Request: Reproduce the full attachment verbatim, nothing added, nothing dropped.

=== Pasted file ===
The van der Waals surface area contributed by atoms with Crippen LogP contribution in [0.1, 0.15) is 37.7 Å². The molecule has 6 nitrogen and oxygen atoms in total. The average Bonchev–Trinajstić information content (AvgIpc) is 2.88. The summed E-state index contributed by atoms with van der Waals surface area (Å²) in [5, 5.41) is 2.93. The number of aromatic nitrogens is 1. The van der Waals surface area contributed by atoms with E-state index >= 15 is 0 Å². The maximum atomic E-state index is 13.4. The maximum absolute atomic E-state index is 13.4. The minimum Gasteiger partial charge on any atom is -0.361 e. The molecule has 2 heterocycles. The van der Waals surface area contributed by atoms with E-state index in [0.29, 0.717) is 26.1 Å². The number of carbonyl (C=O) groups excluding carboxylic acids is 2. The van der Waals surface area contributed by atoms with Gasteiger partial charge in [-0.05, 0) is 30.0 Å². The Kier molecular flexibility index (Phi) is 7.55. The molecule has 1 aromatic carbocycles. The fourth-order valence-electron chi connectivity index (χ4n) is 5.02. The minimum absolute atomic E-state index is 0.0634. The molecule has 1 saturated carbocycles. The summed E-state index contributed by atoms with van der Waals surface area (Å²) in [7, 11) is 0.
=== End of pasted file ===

The van der Waals surface area contributed by atoms with Crippen LogP contribution in [0.1, 0.15) is 37.7 Å². The molecule has 6 nitrogen and oxygen atoms in total. The average Bonchev–Trinajstić information content (AvgIpc) is 2.88. The summed E-state index contributed by atoms with van der Waals surface area (Å²) in [5, 5.41) is 2.93. The number of aromatic nitrogens is 1. The van der Waals surface area contributed by atoms with E-state index >= 15 is 0 Å². The maximum atomic E-state index is 13.4. The maximum absolute atomic E-state index is 13.4. The minimum Gasteiger partial charge on any atom is -0.361 e. The molecule has 2 heterocycles. The van der Waals surface area contributed by atoms with E-state index in [0.29, 0.717) is 26.1 Å². The number of carbonyl (C=O) groups excluding carboxylic acids is 2. The van der Waals surface area contributed by atoms with Gasteiger partial charge in [-0.05, 0) is 30.0 Å². The Kier molecular flexibility index (Phi) is 7.55. The molecule has 1 aromatic carbocycles. The fourth-order valence-electron chi connectivity index (χ4n) is 5.02. The minimum absolute atomic E-state index is 0.0634. The molecule has 1 saturated carbocycles. The summed E-state index contributed by atoms with van der Waals surface area (Å²) in [7, 11) is 0.